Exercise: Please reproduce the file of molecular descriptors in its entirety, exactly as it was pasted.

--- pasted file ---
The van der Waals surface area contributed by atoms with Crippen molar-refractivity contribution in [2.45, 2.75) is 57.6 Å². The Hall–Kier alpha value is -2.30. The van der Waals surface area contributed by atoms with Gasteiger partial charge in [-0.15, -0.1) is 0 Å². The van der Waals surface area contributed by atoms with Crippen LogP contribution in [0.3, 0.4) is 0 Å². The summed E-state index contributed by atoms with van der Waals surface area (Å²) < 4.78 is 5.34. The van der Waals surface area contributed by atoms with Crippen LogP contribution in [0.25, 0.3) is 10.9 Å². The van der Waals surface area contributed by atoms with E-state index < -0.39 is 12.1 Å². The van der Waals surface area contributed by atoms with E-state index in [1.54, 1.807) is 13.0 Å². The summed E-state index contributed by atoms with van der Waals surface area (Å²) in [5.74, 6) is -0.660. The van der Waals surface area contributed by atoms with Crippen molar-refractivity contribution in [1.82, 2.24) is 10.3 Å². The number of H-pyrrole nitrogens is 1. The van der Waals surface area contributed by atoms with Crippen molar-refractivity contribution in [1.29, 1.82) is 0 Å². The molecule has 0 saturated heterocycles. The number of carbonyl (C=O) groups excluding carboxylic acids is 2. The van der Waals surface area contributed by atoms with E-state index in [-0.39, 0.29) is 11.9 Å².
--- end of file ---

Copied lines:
The van der Waals surface area contributed by atoms with Crippen molar-refractivity contribution in [2.45, 2.75) is 57.6 Å². The Hall–Kier alpha value is -2.30. The van der Waals surface area contributed by atoms with Gasteiger partial charge in [-0.15, -0.1) is 0 Å². The van der Waals surface area contributed by atoms with Crippen LogP contribution in [0.3, 0.4) is 0 Å². The summed E-state index contributed by atoms with van der Waals surface area (Å²) < 4.78 is 5.34. The van der Waals surface area contributed by atoms with Crippen LogP contribution in [0.25, 0.3) is 10.9 Å². The van der Waals surface area contributed by atoms with E-state index < -0.39 is 12.1 Å². The van der Waals surface area contributed by atoms with E-state index in [1.54, 1.807) is 13.0 Å². The summed E-state index contributed by atoms with van der Waals surface area (Å²) in [5.74, 6) is -0.660. The van der Waals surface area contributed by atoms with Crippen molar-refractivity contribution in [1.82, 2.24) is 10.3 Å². The number of H-pyrrole nitrogens is 1. The van der Waals surface area contributed by atoms with Crippen molar-refractivity contribution in [1.29, 1.82) is 0 Å². The molecule has 0 saturated heterocycles. The number of carbonyl (C=O) groups excluding carboxylic acids is 2. The van der Waals surface area contributed by atoms with E-state index in [-0.39, 0.29) is 11.9 Å².